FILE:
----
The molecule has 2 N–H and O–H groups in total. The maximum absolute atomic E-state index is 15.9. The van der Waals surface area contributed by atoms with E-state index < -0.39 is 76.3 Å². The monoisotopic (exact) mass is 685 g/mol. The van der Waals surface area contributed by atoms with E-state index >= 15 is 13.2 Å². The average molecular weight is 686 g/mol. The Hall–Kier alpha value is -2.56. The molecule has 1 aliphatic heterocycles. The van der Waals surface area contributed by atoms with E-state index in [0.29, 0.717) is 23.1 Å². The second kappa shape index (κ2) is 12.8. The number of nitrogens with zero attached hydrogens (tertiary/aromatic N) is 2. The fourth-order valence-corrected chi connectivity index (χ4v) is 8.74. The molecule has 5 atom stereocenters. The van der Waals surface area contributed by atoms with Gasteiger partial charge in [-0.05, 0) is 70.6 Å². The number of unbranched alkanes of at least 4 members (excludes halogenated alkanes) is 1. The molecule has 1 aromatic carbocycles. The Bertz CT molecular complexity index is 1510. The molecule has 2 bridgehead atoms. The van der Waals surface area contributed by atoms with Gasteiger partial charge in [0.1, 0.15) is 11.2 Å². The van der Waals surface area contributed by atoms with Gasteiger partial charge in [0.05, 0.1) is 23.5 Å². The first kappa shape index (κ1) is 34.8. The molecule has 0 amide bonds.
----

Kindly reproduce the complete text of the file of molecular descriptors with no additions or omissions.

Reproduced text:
The molecule has 2 N–H and O–H groups in total. The maximum absolute atomic E-state index is 15.9. The van der Waals surface area contributed by atoms with E-state index < -0.39 is 76.3 Å². The monoisotopic (exact) mass is 685 g/mol. The van der Waals surface area contributed by atoms with E-state index >= 15 is 13.2 Å². The average molecular weight is 686 g/mol. The Hall–Kier alpha value is -2.56. The molecule has 1 aliphatic heterocycles. The van der Waals surface area contributed by atoms with E-state index in [0.29, 0.717) is 23.1 Å². The second kappa shape index (κ2) is 12.8. The number of nitrogens with zero attached hydrogens (tertiary/aromatic N) is 2. The fourth-order valence-corrected chi connectivity index (χ4v) is 8.74. The molecule has 5 atom stereocenters. The van der Waals surface area contributed by atoms with Gasteiger partial charge in [-0.05, 0) is 70.6 Å². The number of unbranched alkanes of at least 4 members (excludes halogenated alkanes) is 1. The molecule has 1 aromatic carbocycles. The Bertz CT molecular complexity index is 1510. The molecule has 2 bridgehead atoms. The van der Waals surface area contributed by atoms with Gasteiger partial charge in [0.1, 0.15) is 11.2 Å². The van der Waals surface area contributed by atoms with Gasteiger partial charge in [0.05, 0.1) is 23.5 Å². The first kappa shape index (κ1) is 34.8. The molecule has 0 amide bonds.